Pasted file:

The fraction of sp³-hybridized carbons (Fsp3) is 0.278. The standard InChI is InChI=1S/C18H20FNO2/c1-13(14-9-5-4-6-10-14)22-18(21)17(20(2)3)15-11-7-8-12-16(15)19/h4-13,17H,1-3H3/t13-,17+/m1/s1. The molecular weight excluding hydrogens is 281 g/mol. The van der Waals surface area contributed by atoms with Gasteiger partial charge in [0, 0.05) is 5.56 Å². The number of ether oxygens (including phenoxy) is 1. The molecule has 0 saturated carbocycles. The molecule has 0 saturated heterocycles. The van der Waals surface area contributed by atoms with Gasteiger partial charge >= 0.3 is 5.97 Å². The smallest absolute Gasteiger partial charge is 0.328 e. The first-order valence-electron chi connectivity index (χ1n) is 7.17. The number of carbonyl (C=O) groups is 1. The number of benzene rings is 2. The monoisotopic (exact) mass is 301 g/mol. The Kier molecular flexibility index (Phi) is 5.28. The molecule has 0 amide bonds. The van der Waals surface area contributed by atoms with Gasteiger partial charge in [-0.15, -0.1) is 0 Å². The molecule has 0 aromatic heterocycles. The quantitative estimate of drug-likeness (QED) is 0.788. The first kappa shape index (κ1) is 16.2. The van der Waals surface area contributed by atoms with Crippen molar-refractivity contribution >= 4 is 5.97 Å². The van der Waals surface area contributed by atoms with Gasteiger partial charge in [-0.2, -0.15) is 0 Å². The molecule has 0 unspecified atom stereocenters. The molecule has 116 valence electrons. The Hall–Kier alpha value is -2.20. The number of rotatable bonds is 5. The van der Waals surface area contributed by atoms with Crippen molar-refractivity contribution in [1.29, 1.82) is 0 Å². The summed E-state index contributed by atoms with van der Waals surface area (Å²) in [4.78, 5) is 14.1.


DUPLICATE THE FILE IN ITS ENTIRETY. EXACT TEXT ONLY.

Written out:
The fraction of sp³-hybridized carbons (Fsp3) is 0.278. The standard InChI is InChI=1S/C18H20FNO2/c1-13(14-9-5-4-6-10-14)22-18(21)17(20(2)3)15-11-7-8-12-16(15)19/h4-13,17H,1-3H3/t13-,17+/m1/s1. The molecular weight excluding hydrogens is 281 g/mol. The van der Waals surface area contributed by atoms with Gasteiger partial charge in [0, 0.05) is 5.56 Å². The number of ether oxygens (including phenoxy) is 1. The molecule has 0 saturated carbocycles. The molecule has 0 saturated heterocycles. The van der Waals surface area contributed by atoms with Gasteiger partial charge >= 0.3 is 5.97 Å². The smallest absolute Gasteiger partial charge is 0.328 e. The first-order valence-electron chi connectivity index (χ1n) is 7.17. The number of carbonyl (C=O) groups is 1. The number of benzene rings is 2. The monoisotopic (exact) mass is 301 g/mol. The Kier molecular flexibility index (Phi) is 5.28. The molecule has 0 amide bonds. The van der Waals surface area contributed by atoms with Gasteiger partial charge in [-0.15, -0.1) is 0 Å². The molecule has 0 aromatic heterocycles. The quantitative estimate of drug-likeness (QED) is 0.788. The first kappa shape index (κ1) is 16.2. The van der Waals surface area contributed by atoms with Crippen molar-refractivity contribution >= 4 is 5.97 Å². The van der Waals surface area contributed by atoms with Gasteiger partial charge in [-0.2, -0.15) is 0 Å². The molecule has 0 unspecified atom stereocenters. The molecule has 116 valence electrons. The Hall–Kier alpha value is -2.20. The number of rotatable bonds is 5. The van der Waals surface area contributed by atoms with Crippen molar-refractivity contribution in [1.29, 1.82) is 0 Å². The summed E-state index contributed by atoms with van der Waals surface area (Å²) in [4.78, 5) is 14.1.